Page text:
I Succeed At This Game By Trying The Silly Shit You'd Be Punished For In Other Games

Illustration for article titled I Succeed At This Game By Trying The Silly Shit You'd Be Punished For In Other Games

I love old-school adventure games so damn much, but sometimes I just can’t manage to finish them. I get stuck on puzzles but I’m often too stubborn to consult a guide, or I lose patience with their pacing, or sometimes I’m just tired of looking at my laptop screen (most of the adventure games I want to play are on my work laptop). I feel bad about this, because at their best, adventure games are playgrounds of absurd logic, fun characters, and gorgeous art. A mobile game called Pilgrims has finally got me jazzed to play an adventure game again.


Part of this is due to the game’s presence on Apple Arcade—although it’s also available on PC—but another reason is the neat way it foregrounds the trial-and-error method for solving puzzles, a method that adventure games devolve into anyway. Here, it’s what you’re actually supposed to do.

As you’ll recall, getting stuck on a puzzle had been part of my problem with adventure games in the past, and often led to me disengaging entirely with the game. Usually, I’d get stumped because the logic of the game had become impossible for me to parse, so I’d just start trying things with no rhyme or reason, mindlessly matching items with interactable objects and seeing what would happen. That’s not very fun, so after a while, I’d quit.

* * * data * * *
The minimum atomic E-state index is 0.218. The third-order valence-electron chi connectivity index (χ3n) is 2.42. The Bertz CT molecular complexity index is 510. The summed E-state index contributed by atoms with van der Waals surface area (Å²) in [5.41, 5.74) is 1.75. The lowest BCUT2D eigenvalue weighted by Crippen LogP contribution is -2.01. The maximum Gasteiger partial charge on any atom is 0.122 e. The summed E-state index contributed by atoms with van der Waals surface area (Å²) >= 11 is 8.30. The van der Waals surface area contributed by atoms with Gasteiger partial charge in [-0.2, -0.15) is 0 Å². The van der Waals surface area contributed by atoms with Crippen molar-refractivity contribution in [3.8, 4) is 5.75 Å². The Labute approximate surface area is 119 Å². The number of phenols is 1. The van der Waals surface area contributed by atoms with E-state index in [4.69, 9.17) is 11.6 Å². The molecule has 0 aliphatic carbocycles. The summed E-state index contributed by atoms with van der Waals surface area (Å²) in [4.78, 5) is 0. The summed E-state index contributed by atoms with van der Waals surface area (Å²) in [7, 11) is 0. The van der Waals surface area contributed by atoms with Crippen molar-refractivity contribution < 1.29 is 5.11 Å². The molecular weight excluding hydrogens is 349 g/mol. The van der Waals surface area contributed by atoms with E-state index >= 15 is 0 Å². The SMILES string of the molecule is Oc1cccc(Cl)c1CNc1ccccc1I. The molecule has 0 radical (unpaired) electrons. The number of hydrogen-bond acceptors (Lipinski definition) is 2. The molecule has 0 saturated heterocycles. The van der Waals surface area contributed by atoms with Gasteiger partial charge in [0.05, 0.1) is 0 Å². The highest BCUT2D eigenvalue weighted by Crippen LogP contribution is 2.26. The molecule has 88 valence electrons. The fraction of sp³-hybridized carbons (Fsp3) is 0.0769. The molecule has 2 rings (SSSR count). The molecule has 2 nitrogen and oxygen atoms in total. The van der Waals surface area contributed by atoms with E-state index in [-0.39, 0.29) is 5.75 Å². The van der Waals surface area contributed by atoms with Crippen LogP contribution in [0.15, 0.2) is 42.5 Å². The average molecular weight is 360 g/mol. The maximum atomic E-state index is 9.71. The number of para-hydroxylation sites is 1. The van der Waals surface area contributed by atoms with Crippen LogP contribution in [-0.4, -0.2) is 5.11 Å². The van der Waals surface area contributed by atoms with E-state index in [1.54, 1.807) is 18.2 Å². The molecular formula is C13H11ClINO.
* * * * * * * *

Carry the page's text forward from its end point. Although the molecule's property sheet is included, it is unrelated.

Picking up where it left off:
Pilgrims, however, is a game that strips everything back and makes being “wrong” part of the fun. It’s a game about a pilgrim-looking dude on a journey; it’s not very clear where to, there’s no text in the game and every character speaks in amusing gibberish. Mostly, this is a game about trying stuff and seeing what happens. Every item and character who joins you is available to play as a card. Play a card in a scene, and even if it doesn’t give you progress, something amusing might happen. A man in a tavern might pour your character beer and get them drunk. A bear might eat your stew and punch you out. A demon might twirl a lasso like a rodeo character. None of these things have advanced me in the game, but I’ve loved seeing all of them.

That’s why I think I’m going to finish Pilgrims. Because, like a pilgrim, I’m off to see what I can see.



The most annoying habit of old-school adventure games was forcing you to find complex solutions for simple problems. I mean yeah, I get it, you want me to trade the guy at the acid factory the cursed monkey paw for his container full of acid, so that I can take the acid to the rusty old gate and dissolve the hinges to gain access to the haunted house...

Even though, realistically the rusty old gate could have been easily jumped over or kicked down by your character.

I’m willing to suspend disbelief a little bit for the sake of game play, but it can get very tiresome after a while.